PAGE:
Pleurobot: a 3D printed robot salamander that can walk, crawl and even swim underwater
Writer : swehacker, Date : 2016-08-22 ,   Views : 919
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Researchers at the École Polytechnique Fédérale de Lausanne (EPFL) in Switzerland have developed a robot which accurately mimics the gait and movement of a salamander. ‘Pleurobot’ consists of 3D printed bones and motorized joints, and could be used in the development of medical devices.

While X-rays are most commonly used to look at broken bones and other human bodily problems, the technology can also be used to learn about animals, potentially paving the way for radical new developments in robotics, medicine, and other fields. When a team of scientists from EPFL’s Biorobotics Laboratory recently put a live salamander under an X-ray, they weren’t sizing it up for a new leg brace. Instead, they wanted to observe the motion of the ancient amphibian’s skeleton in order to better understand how it moves, enabling them to build a realistic robotic version of the creature and learn a thing or two about the evolution of vertebrate locomotion at the same time.
The partially 3D printed salamander robot consists of 3D printed bones, motorized joints, and a “nervous system” made up of electronic circuitry. A fun project then, but the researchers also believe the robot to be more biomimetically realistic than any other robo-salamanders out there. And no, before you ask, that’s not an insignificant achievement: the EPFL team, led by Prof. Auke Ijspeert, had actually developed a number of realistic salamander robots before Pleurobot, but none of those previous models were designed with close reference to the 3D motion of the creature’s skeleton.

Pleurobot, then, is a salamander robot like no other. By capturing X-ray videos of a real, livingPleurodeles waltl from the top and side, tracking 64 individual points on its skeleton, the scientists were able to observe the amphibian’s skeletal motions while it made different kinds of movement on the ground and in water. By mimicking those skeletal movements, the 3D printed robot is able to walk and swim in much the same way as its living counterpart. “What is new is really our approach to building Pleurobot,” Ijspeert explained. “It involves striking a balance between designing a simplified bone structure and replicating the salamander's gait in three dimensions.”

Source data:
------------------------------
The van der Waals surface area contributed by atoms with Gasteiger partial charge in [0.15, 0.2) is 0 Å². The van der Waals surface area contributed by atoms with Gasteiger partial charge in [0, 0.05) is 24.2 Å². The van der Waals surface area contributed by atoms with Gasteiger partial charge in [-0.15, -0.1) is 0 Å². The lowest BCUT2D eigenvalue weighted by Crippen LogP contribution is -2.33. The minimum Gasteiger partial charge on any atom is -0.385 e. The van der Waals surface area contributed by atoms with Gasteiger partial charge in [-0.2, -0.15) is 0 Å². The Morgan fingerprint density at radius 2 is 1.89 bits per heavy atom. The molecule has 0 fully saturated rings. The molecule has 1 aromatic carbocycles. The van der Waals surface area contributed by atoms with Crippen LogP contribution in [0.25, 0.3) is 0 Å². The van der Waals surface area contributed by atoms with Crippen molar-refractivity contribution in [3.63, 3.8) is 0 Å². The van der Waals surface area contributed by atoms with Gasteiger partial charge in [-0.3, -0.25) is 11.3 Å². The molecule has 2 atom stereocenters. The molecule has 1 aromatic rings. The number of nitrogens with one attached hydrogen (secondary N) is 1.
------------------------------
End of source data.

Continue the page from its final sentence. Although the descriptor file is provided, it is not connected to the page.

Although directly inspired by the skeletal movement of the salamander, Pleurobot actually contains fewer “bones” than the real creature, with 27 motors and 11 segments making up entire spinal section. The salamander, on the other hand, has 40 vertebrae and multiple joints able to move different directions. Despite being anatomically simpler than its organic inspiration, however, the 3D printed robot actually contains the minimum number of segments required to accurate replicate the motion of the salamander.

It has been demonstrated that electrical stimulation of the salamander’s spinal cord determines whether it walks, crawls, or swims, but by observing and robotically replicating the movements of the creature, Ijspeert and co can now learn more about how exactly the spinal cord controls bodily movement—not just in the salamander, but in humans too. With this knowledge, the EPFL scientists and their peers may be able to develop future therapies and neuroprosthetic devices for amputees and paraplegic patients.
“Animal locomotion is an inherently complex process,” said Kostas Karakasilliotis, designer of the early versions of the Pleurobot. “Modern tools like cineradiography, 3D printing, and fast computing help us draw closer and closer to understanding and replicating it.”

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